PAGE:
findings, conclusions, or recommendations expressed in this material are
those of the developer, PASSPORT TO KNOWLEDGE, and do not necessarily
reflect those of the National Science Foundation.
To MARS with MER - RESEARCH/ers
"Mini-TES" instrument on the Mars Exploration Rovers
Science lead for the Terra Meridiani/Hematite landing site
(& Principal Investigator, THEMIS on Mars Odyssey, and TES, the Thermal Emission Spectrometer, on Mars Global Surveyor)
Arizona State University, Phoenix
Who I Am
I am a professor at Arizona State University where I work as a planetary geologist. I teach courses on the solar system, the geology of Mars, and the use of satellite images and data to study planetary surfaces (also known as remote sensing). My main research interests center on understanding the early history, evolution and current conditions on the Martian surface.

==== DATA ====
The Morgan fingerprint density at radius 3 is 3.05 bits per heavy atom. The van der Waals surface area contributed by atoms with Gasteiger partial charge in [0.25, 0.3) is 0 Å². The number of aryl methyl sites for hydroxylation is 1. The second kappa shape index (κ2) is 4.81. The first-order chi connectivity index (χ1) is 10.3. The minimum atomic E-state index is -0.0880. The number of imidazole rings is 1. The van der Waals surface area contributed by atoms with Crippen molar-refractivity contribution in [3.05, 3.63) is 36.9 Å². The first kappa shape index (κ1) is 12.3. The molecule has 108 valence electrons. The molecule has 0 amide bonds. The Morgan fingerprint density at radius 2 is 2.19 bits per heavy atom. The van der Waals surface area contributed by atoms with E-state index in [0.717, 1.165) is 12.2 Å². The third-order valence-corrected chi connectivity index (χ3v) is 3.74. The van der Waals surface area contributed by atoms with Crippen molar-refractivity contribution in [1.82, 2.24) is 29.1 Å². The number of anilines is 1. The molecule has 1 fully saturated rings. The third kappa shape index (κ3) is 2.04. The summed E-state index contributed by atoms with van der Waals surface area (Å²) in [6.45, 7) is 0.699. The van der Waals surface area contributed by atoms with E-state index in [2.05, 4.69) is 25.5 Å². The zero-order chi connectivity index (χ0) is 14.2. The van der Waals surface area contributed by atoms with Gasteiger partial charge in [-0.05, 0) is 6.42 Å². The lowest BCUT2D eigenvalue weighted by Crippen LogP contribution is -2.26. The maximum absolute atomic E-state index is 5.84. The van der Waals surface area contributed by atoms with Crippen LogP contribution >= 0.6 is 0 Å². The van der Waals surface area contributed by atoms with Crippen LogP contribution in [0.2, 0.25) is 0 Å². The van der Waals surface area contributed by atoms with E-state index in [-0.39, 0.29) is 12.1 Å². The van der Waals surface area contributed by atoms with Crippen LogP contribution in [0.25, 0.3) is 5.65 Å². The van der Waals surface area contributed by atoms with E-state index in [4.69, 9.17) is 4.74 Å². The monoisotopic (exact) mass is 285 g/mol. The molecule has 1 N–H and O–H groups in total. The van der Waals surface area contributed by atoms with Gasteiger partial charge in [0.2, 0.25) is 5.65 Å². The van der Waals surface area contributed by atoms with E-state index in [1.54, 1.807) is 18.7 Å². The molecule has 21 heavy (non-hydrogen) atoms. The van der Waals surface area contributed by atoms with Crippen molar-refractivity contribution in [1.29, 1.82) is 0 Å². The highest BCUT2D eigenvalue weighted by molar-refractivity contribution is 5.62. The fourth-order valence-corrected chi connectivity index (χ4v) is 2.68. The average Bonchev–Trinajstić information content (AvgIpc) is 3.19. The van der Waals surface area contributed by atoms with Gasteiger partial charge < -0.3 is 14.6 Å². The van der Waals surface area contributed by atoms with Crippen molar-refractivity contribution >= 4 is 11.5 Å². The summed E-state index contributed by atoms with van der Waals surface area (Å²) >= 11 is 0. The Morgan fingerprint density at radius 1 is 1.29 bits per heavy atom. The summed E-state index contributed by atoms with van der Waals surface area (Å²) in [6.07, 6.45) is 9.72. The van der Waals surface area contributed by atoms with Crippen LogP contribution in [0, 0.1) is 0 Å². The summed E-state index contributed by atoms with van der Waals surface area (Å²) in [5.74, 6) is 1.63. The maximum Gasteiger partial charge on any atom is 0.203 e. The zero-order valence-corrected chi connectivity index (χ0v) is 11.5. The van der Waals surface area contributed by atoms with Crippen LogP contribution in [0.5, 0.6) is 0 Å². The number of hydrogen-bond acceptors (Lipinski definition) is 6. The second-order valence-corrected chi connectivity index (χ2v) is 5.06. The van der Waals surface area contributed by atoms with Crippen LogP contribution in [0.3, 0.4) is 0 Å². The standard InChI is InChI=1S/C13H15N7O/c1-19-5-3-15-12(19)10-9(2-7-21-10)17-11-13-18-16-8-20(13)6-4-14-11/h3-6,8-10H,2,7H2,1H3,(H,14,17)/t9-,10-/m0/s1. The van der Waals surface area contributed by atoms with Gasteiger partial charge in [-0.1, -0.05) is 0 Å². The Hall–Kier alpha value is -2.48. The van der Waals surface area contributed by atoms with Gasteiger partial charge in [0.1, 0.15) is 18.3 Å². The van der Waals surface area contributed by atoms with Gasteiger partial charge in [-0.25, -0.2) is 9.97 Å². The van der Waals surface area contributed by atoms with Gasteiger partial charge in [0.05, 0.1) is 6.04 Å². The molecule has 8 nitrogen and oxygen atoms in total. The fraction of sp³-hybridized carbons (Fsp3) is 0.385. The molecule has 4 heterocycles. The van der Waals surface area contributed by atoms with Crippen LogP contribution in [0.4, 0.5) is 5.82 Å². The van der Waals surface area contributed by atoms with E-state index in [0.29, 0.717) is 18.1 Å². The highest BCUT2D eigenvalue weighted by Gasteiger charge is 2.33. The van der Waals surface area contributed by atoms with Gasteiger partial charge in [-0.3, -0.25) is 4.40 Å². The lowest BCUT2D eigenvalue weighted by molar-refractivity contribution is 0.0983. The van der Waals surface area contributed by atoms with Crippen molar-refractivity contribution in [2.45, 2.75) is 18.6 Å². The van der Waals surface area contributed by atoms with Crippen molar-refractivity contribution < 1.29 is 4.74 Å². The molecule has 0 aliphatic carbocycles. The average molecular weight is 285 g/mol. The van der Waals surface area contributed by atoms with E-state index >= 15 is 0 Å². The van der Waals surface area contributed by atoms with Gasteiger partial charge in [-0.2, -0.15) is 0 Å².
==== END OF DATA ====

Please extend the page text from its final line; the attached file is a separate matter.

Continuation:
My Career Journey
I have been fascinated by the planet Mars since I was a kid. I once talked my Mom into letting me stay home from school in the sixth grade to watch the first images of Mars coming back from the Mariner 4 spacecraft that were being shown live on TV. Growing up in Los Angeles I got an opportunity to go to the Jet Propulsion Laboratory and see firsthand one of the Surveyor spacecraft that eventually landed on the Moon. I followed the Apollo missions to the Moon in high school and continued to watch the early spacecraft missions to Mars. As a college student at UCLA, it never occurred to me that I could actually get a job studying Mars but, as a senior, I got a job in a research lab cutting and filing Mariner 9 images of Mars. Working on this project suddenly made me aware that it might be possible to study Mars as a career, and I eventually enrolled in graduate school at UCLA. In my graduate work I used data from the Viking orbiters and landers to study Martian climate change, the sedimentary cycle (erosion, transportation and deposition), aeolian (wind) processes, and volcanic processes.